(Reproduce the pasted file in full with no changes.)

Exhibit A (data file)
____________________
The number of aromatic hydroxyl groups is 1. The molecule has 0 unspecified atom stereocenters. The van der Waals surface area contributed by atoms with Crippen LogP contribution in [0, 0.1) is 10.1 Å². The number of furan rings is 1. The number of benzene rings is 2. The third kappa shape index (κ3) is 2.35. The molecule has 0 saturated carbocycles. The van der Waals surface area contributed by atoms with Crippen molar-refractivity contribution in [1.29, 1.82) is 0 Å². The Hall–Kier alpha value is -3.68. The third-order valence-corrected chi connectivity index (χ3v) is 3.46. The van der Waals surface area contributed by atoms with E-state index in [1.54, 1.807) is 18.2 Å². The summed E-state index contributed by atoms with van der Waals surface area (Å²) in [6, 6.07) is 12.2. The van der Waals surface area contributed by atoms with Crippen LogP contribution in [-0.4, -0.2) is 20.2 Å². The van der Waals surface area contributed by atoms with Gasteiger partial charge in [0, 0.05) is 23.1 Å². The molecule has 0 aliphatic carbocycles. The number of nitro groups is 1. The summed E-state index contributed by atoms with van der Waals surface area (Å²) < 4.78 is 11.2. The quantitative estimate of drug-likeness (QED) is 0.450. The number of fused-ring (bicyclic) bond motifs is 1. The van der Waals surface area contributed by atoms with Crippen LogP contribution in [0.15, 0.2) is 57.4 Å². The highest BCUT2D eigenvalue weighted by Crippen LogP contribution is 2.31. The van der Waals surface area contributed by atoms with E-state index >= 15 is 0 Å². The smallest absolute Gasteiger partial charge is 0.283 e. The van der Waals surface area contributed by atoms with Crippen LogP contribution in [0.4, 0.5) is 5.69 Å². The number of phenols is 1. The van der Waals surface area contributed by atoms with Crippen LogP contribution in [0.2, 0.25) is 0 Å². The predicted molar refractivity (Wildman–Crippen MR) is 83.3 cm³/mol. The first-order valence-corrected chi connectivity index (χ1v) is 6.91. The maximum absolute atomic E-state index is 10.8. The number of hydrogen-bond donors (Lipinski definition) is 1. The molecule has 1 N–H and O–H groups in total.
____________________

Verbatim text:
The number of aromatic hydroxyl groups is 1. The molecule has 0 unspecified atom stereocenters. The van der Waals surface area contributed by atoms with Crippen LogP contribution in [0, 0.1) is 10.1 Å². The number of furan rings is 1. The number of benzene rings is 2. The third kappa shape index (κ3) is 2.35. The molecule has 0 saturated carbocycles. The van der Waals surface area contributed by atoms with Crippen molar-refractivity contribution in [1.29, 1.82) is 0 Å². The Hall–Kier alpha value is -3.68. The third-order valence-corrected chi connectivity index (χ3v) is 3.46. The van der Waals surface area contributed by atoms with E-state index in [1.54, 1.807) is 18.2 Å². The summed E-state index contributed by atoms with van der Waals surface area (Å²) in [6, 6.07) is 12.2. The van der Waals surface area contributed by atoms with Crippen LogP contribution in [-0.4, -0.2) is 20.2 Å². The van der Waals surface area contributed by atoms with Gasteiger partial charge in [0, 0.05) is 23.1 Å². The molecule has 0 aliphatic carbocycles. The number of nitro groups is 1. The summed E-state index contributed by atoms with van der Waals surface area (Å²) < 4.78 is 11.2. The quantitative estimate of drug-likeness (QED) is 0.450. The number of fused-ring (bicyclic) bond motifs is 1. The van der Waals surface area contributed by atoms with Crippen LogP contribution in [0.15, 0.2) is 57.4 Å². The highest BCUT2D eigenvalue weighted by Crippen LogP contribution is 2.31. The van der Waals surface area contributed by atoms with E-state index >= 15 is 0 Å². The smallest absolute Gasteiger partial charge is 0.283 e. The van der Waals surface area contributed by atoms with Crippen LogP contribution in [0.4, 0.5) is 5.69 Å². The number of phenols is 1. The van der Waals surface area contributed by atoms with Crippen LogP contribution in [0.2, 0.25) is 0 Å². The predicted molar refractivity (Wildman–Crippen MR) is 83.3 cm³/mol. The first-order valence-corrected chi connectivity index (χ1v) is 6.91. The maximum absolute atomic E-state index is 10.8. The number of hydrogen-bond donors (Lipinski definition) is 1. The molecule has 1 N–H and O–H groups in total.